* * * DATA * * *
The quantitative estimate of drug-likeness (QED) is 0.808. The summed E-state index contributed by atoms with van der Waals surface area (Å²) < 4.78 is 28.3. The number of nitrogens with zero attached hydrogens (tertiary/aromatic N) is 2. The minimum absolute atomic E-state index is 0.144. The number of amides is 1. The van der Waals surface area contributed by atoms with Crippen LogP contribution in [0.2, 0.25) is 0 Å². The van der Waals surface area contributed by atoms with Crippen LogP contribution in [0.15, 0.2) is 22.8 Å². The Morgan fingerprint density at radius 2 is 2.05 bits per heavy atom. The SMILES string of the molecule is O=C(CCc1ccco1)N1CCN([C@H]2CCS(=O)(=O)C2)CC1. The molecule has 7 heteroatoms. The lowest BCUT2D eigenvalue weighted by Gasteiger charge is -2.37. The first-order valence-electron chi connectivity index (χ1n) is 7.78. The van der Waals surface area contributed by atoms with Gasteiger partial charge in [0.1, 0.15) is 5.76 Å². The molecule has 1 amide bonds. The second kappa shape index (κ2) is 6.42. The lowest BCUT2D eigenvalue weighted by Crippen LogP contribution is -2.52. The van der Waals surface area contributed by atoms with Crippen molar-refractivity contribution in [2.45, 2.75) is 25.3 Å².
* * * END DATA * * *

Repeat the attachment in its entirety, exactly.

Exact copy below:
The quantitative estimate of drug-likeness (QED) is 0.808. The summed E-state index contributed by atoms with van der Waals surface area (Å²) < 4.78 is 28.3. The number of nitrogens with zero attached hydrogens (tertiary/aromatic N) is 2. The minimum absolute atomic E-state index is 0.144. The number of amides is 1. The van der Waals surface area contributed by atoms with Crippen LogP contribution in [0.2, 0.25) is 0 Å². The van der Waals surface area contributed by atoms with Crippen LogP contribution in [0.15, 0.2) is 22.8 Å². The Morgan fingerprint density at radius 2 is 2.05 bits per heavy atom. The SMILES string of the molecule is O=C(CCc1ccco1)N1CCN([C@H]2CCS(=O)(=O)C2)CC1. The molecule has 7 heteroatoms. The lowest BCUT2D eigenvalue weighted by Gasteiger charge is -2.37. The first-order valence-electron chi connectivity index (χ1n) is 7.78. The van der Waals surface area contributed by atoms with Gasteiger partial charge in [0.1, 0.15) is 5.76 Å². The molecule has 1 amide bonds. The second kappa shape index (κ2) is 6.42. The lowest BCUT2D eigenvalue weighted by Crippen LogP contribution is -2.52. The van der Waals surface area contributed by atoms with Crippen molar-refractivity contribution in [2.45, 2.75) is 25.3 Å².